Federer is a delicate, brush-stroking impressionist and Nadal is a dogged, free-wheeling abstract expressionist. Jon Wertheim,, "'Strokes of Genius' Documentary Commemorates the Iconic Federer-Nadal '08 Wimbledon Final," 26 June 2018 Mike Gismondi had a double and an RBI for the Eagles. *** Jason Ferriero stroked a two-run triple to help Absegami beat Lower Cape May, 10-5. Corey Sharp,, "Friday's S.J. roundup: Alexa Sherr blasts two home runs in Collingswood's win," 20 Apr. 2018 Godman also stroked a solo home run in the third inning for a 1-0 lead, the 18th homer the team has hit. Terry Monahan,, "Westview ousted from Lions Tournament, but Wolverines find a hitter," 28 Mar. 2018 No Astro reached scoring position until the sixth, when Springer and Bregman stroked consecutive one-out singles. Chandler Rome, Houston Chronicle, "Astros held scoreless in loss to A's," 10 July 2018 Spanish for mother, to the women cuddling, stroking and feeding them. New York Times, "As Migrant Families Are Reunited, Some Children Don’t Recognize Their Mothers," 10 July 2018 Ann presently cured Mrs Pitt’s leg after a bad fall merely by stroking it, and soon became so famous that numerous people flocked to the house for cures from as far south as Land’s End, and as far north as London. Longreads, "Fairy Scapegoats: A History of the Persecution of Changeling Children," 9 June 2018 Her mother stroked Janne’s hair, and cried softly as the girl wrapped her arms around her mother’s waist and didn’t let go for more than a minute. Lori Rozsa, Washington Post, "Girl, 7, reunited with mother after two-month separation under ‘zero tolerance’ border policy," 1 July 2018 According to the Daily Mail, Bear-McClard also stroked Waterhouse’s face, and the two left the gym together in a car. Allie Jones, The Cut, "Emily Ratajkowski’s Husband Put His Arm Around Suki Waterhouse!," 26 Apr. 2018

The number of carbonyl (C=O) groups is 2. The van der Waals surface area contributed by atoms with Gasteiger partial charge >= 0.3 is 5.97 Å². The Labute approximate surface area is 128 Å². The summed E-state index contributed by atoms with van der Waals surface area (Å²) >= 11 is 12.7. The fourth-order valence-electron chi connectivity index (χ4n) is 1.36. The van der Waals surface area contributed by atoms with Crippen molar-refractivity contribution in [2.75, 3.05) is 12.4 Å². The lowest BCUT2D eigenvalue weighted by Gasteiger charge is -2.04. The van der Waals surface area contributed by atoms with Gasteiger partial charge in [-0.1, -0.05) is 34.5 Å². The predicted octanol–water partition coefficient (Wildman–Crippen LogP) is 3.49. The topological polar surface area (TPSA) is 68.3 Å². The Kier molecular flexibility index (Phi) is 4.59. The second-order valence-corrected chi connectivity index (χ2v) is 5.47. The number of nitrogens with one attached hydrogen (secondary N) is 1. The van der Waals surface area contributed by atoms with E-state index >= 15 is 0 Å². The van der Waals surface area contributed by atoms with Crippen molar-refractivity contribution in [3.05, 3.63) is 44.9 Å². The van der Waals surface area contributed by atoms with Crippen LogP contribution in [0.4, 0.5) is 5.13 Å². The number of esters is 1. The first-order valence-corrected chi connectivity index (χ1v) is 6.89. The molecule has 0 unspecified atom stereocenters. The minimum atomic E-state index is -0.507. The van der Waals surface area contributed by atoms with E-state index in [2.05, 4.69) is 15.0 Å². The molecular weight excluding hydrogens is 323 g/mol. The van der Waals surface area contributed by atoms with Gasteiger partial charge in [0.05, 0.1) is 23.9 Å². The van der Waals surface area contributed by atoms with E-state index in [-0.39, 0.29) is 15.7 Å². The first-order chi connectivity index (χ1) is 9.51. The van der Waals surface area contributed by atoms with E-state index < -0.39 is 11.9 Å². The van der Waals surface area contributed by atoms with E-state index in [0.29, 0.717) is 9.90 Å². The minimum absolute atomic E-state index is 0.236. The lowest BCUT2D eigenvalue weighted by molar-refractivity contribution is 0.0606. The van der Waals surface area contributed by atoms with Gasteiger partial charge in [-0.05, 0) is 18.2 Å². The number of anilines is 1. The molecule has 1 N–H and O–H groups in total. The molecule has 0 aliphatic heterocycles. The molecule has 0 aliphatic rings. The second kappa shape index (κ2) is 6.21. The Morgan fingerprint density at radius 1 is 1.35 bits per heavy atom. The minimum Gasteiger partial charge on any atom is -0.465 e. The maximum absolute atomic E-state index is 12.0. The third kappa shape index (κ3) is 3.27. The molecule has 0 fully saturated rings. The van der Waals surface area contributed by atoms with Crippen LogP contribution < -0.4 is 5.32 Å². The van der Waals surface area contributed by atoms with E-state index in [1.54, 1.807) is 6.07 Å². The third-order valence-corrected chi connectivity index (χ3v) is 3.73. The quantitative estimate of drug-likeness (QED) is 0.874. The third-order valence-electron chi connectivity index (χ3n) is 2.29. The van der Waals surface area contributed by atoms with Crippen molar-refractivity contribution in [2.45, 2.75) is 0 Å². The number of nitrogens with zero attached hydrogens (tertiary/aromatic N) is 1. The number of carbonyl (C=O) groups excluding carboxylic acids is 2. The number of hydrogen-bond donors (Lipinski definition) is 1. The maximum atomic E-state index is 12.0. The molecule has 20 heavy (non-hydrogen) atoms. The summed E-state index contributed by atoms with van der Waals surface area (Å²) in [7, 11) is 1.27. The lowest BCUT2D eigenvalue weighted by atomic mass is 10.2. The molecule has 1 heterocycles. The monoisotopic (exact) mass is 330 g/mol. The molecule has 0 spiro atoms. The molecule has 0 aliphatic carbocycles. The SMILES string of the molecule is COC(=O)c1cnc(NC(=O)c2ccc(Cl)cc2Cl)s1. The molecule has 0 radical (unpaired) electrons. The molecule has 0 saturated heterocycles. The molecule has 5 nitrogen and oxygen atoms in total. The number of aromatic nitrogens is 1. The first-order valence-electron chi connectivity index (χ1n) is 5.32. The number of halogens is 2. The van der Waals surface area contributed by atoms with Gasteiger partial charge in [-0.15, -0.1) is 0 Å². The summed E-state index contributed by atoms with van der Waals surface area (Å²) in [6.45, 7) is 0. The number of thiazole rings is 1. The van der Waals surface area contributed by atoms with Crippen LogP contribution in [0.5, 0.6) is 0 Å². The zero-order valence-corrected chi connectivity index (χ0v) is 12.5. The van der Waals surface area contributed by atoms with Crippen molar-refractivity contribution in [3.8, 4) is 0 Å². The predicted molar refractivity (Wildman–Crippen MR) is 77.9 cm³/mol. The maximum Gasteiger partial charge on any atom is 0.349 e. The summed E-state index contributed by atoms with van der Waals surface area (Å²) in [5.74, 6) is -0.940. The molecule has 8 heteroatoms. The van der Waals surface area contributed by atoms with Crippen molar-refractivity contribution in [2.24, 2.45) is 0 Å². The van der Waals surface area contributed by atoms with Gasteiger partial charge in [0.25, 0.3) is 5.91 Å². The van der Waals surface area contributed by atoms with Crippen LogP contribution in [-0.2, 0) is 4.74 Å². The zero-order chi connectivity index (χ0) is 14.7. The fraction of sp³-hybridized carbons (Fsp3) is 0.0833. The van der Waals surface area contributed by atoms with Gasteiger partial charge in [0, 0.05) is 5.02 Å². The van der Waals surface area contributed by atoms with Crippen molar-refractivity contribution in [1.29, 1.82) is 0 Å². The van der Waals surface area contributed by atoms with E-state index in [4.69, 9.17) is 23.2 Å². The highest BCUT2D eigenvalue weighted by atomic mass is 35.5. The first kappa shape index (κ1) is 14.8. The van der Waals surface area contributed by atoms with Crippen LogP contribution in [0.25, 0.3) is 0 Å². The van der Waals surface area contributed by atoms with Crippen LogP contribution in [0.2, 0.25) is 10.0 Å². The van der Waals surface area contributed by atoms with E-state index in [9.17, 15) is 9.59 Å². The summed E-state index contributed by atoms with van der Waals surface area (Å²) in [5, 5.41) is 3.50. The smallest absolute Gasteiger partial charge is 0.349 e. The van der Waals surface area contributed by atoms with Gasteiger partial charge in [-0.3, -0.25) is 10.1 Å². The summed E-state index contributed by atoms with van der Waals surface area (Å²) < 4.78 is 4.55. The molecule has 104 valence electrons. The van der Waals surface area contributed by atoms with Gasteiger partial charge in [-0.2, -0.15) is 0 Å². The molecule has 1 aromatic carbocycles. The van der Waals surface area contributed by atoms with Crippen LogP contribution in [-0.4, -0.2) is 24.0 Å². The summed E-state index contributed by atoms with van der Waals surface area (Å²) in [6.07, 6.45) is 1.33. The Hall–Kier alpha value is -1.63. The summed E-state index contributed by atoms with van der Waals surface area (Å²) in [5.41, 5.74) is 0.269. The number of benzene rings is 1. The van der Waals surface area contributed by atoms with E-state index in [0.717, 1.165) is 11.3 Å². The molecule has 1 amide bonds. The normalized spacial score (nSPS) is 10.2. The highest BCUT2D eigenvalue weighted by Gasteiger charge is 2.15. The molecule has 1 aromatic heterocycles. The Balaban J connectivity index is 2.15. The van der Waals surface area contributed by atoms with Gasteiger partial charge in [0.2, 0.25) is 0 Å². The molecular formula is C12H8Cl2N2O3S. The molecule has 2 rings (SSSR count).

Recent Examples on the Web: Noun

But generally speaking, poor cerebral blood flow can lead to brain tissue death and result in stroke, hemorrhage and other conditions, according to Healthline. Laura Newberry,, "Citing health study, Lancaster mayor wants to ban workplace necktie requirements for city employees," 12 July 2018 There are indications that women with Parkinson’s are more likely than men to also suffer from diabetes, stroke, arthritis, and other conditions that may or may not have anything to do with Parkinson’s, Willis said. Terri Akman,, "Parkinson's Disease may affect women differently. These researchers aim to find out why," 12 July 2018 In a master stroke, Drossos made sure the case got tried in San Antonio before a favorable judge, who ruled in the Spurs favor. Tom Orsborn, San Antonio Express-News, "Leonard soap opera not unheard of; Spurs’ 45 seasons include plenty of drama," 15 June 2018 To advocates, the payoff from this kind of program would be immense: In a single stroke, the government could not only eliminate involuntary unemployment but also alter the private job market. Livia Gershon, Longreads, "More than Make-Work," 22 May 2018 The Warriors are like an artist with his nose to the canvas, living in the next stroke. Scott Ostler, San Francisco Chronicle, "The Warriors, looking beyond the moment to the greatness that awaits," 13 May 2018 Residents lined up for water under the scorching sun as temperatures rose to 35 Celsius (95 Fahrenheit), raising risks of heat stroke. Washington Post, "Many out of power, water in flood-hit Japan; over 150 dead," 10 July 2018 An 89-year-old suffering symptoms of a stroke was medevaced off a Carnival cruise ship Monday evening, according to the U.S. Coast Guard. David J. Neal, miamiherald, "Coast Guard medevacs 89-year-old off Carnival cruise ship as it heads for Jamaica," 10 July 2018 Residents lined up for water under the scorching sun as temperatures rose to 35 Celsius (95 Fahrenheit), raising risks of heat stroke. Mari Yamaguchi, The Seattle Times, "Many out of power, water in flood-hit Japan; over 150 dead," 10 July 2018